44. Nunez MA, Horton TR, Simberloff D (2009) Lack of belowground mutualisms hinders Pinaceae invasions. Ecology 90(9):2352–2359CrossRefPubMedGoogle Scholar
  45. Peay KG, Bidartondo MI, Elizabeth Arnold A (2010a) Not every fungus is everywhere: scaling to the biogeography of fungal–plant interactions across roots, shoots and ecosystems. New Phytol 185(4):878–882CrossRefPubMedGoogle Scholar
  46. Peay KG, Garbelotto M, Bruns TD (2010b) Evidence of dispersal limitation in soil microorganisms: isolation reduces species richness on mycorrhizal tree islands. Ecology 91(12):3631–3640CrossRefPubMedGoogle Scholar
  47. Peay KG, Schubert MG, Nguyen NH, Bruns TD (2012) Measuring ectomycorrhizal fungal dispersal: macroecological patterns driven by microscopic propagules. Mol Ecol 21(16):4122–4136CrossRefPubMedGoogle Scholar
  48. Perry D, Meyer M, Egeland D, Rose S, Pilz D (1982) Seedling growth and mycorrhizal formation in clearcut and adjacent, undisturbed soils in montana: a green-house bioassay. For Ecol Manag 4(3):261–273CrossRefGoogle Scholar
  49. Perry DA, Molina R, Amaranthus MP (1987) Mycorrhizae, mycorrhizospheres, and reforestation: current knowledge and research needs. Can J For Res 17(8):929–940CrossRefGoogle Scholar
  50. Perry DA, Amaranthus MP, Borchers JG, Borchers SL, Brainerd RE (1989) Bootstrapping in Ecosystems: internal interactions largely determine productivity and stability in biological systems with strong positive feedback. Bioscience 39(4):230–237CrossRefGoogle Scholar
  51. Read DJ (1991) Mycorrhizas in ecosystems. Experientia 47(4):376–391CrossRefGoogle Scholar
  52. Reithmeier L, Kernaghan G (2013) Availability of ectomycorrhizal fungi to black spruce above the present treeline in Eastern Labrador. PLoS One 8(10):e77527CrossRefPubMedPubMedCentralGoogle Scholar
  53. Rupp TS, Starfield AM, Chapin FS (2000) A frame-based spatially explicit model of subarctic vegetation response to climatic change: comparison with a point model. Landscape Ecol 15(4):383–400CrossRefGoogle Scholar
  54. Rupp TS, Chapin FS, Starfield AM (2001) Modeling the influence of topographic barriers on treeline advance at the forest-tundra ecotone in northwestern Alaska. Clim Change 48(2–3):399–416CrossRefGoogle Scholar
  55. Rupp TS, Duffy P, Leonawicz M et al (2015) Climate scenarios, land cover, and wildland fire. In: Zhu Z, McGuire AD (eds) Baseline and projected future carbon storage and greenhouse-gas fluxes in ecosystems of Alaska. U.S. Geological Survey Professional Paper (In press)Google Scholar
  56. Scenarios Network for Arctic and Alaska Planning (2015) Average summer temperature data download. University of Alaska. Available from http://www.snap.uaf.edu/tools/data-downloads, Accessed 16 March 2015
  57. Smith SE, Read DJ (2008) Mycorrhizal Symbiosis. Academic Press, New YorkGoogle Scholar
  58. Starfield AM, Chapin FS (1996) Model of transient changes in arctic and boreal vegetation in response to climate and land use change. Ecol Appl 6(3):842–864CrossRefGoogle Scholar
  59. Starfield A, Cumming D, Taylor R, Quadling M (1993) A frame-based paradigm for dynamic ecosystem models. Ai Appl 7(2&3):1–13Google Scholar
  60. Sturm M, Racine C, Tape K (2001) Increasing shrub abundance in the Arctic. Nature 411(6837):546–547CrossRefPubMedGoogle Scholar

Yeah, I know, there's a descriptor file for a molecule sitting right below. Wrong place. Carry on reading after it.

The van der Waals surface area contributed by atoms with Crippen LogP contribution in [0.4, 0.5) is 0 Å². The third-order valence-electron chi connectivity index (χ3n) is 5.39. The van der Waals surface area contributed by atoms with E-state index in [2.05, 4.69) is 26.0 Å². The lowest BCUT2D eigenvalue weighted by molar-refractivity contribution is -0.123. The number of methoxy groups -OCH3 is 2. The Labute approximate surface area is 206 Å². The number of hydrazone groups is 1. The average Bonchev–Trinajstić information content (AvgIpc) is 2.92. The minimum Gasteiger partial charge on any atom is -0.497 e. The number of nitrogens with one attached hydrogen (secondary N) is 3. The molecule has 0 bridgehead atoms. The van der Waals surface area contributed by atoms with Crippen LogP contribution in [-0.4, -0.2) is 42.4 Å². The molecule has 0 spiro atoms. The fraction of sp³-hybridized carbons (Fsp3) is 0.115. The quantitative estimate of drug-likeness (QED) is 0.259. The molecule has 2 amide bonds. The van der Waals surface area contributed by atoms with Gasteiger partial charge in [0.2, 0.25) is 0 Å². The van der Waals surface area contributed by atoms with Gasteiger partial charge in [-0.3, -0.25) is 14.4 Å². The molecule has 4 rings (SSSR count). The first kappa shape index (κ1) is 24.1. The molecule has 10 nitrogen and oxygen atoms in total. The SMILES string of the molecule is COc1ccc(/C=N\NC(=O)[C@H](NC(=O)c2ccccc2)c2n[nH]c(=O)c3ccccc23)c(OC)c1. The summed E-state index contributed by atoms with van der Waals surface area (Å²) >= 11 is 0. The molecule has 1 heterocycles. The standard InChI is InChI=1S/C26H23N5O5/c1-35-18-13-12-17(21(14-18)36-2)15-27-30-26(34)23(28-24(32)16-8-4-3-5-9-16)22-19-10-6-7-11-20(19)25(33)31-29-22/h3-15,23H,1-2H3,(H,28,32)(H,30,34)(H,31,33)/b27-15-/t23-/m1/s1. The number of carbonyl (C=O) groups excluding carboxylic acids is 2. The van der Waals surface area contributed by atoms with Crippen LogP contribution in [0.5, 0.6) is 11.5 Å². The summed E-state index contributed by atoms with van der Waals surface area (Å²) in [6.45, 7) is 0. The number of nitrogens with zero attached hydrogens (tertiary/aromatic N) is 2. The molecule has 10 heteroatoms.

61. Sullivan PF, Sveinbjornsson B (2010) Microtopographic control of treeline advance in noatak national preserve, Northwest Alaska. Ecosystems 13(2):275–285CrossRefGoogle Scholar
  62. Tape K, Sturm M, Racine C (2006) The evidence for shrub expansion in Northern Alaska and the Pan-Arctic. Glob Change Biol 12(4):686–702CrossRefGoogle Scholar
  63. Taylor DL, Herriott IC, Stone KE, McFarland JW, Booth MG, Leigh MB (2010) Structure and resilience of fungal communities in Alaskan boreal forest soils. Can J For Res 40(7):1288–1301CrossRefGoogle Scholar
  64. Turner MG (1989) Landscape ecology: the effect of pattern on process. Annu Rev Ecol Syst 20:171–197CrossRefGoogle Scholar
  65. van der Heijden MGA, Horton TR (2009) Socialism in soil? The importance of mycorrhizal fungal networks for facilitation in natural ecosystems. J Ecol 97(6):1139–1150CrossRefGoogle Scholar
  66. Viereck LA (1979) Characteristics of treeline plant communities in Alaska. Ecography 2(4):228–238CrossRefGoogle Scholar
  67. Viereck LA, Dyrness CT, Batten AR, Wenzlick KJ (1992) The Alaska vegetation classification. General Technical Report PNW-GTR-286 U.S. Department of Agriculture, Forest Service, Pacific Northwest Research Station, Portland, p 278Google Scholar
  68. Yarie J, Cleve KV (1983) Biomass and productivity of white spruce stands in interior Alaska. Can J For Res 13(5):767–772CrossRefGoogle Scholar

Copyright information

© Springer Science+Business Media Dordrecht 2015

Authors and Affiliations

  • Rebecca E. Hewitt
    • 1
  • Alec P. Bennett
    • 1
  • Amy L. Breen
    • 1
  • Teresa N. Hollingsworth
    • 2
  • D. Lee Taylor
    • 3
  • F. Stuart ChapinIII
    • 4
  • T. Scott Rupp
    • 1
  1. 1.International Arctic Research Center, Scenarios Network for Alaska & Arctic PlanningUniversity of Alaska FairbanksFairbanksUSA
  2. 2.US Forest Service PNW Research StationUniversity of Alaska FairbanksFairbanksUSA
  3. 3.Department of BiologyUniversity of New MexicoAlbuquerqueUSA
  4. 4.Institute of Arctic BiologyUniversity of Alaska FairbanksFairbanksUSA

Personalised recommendations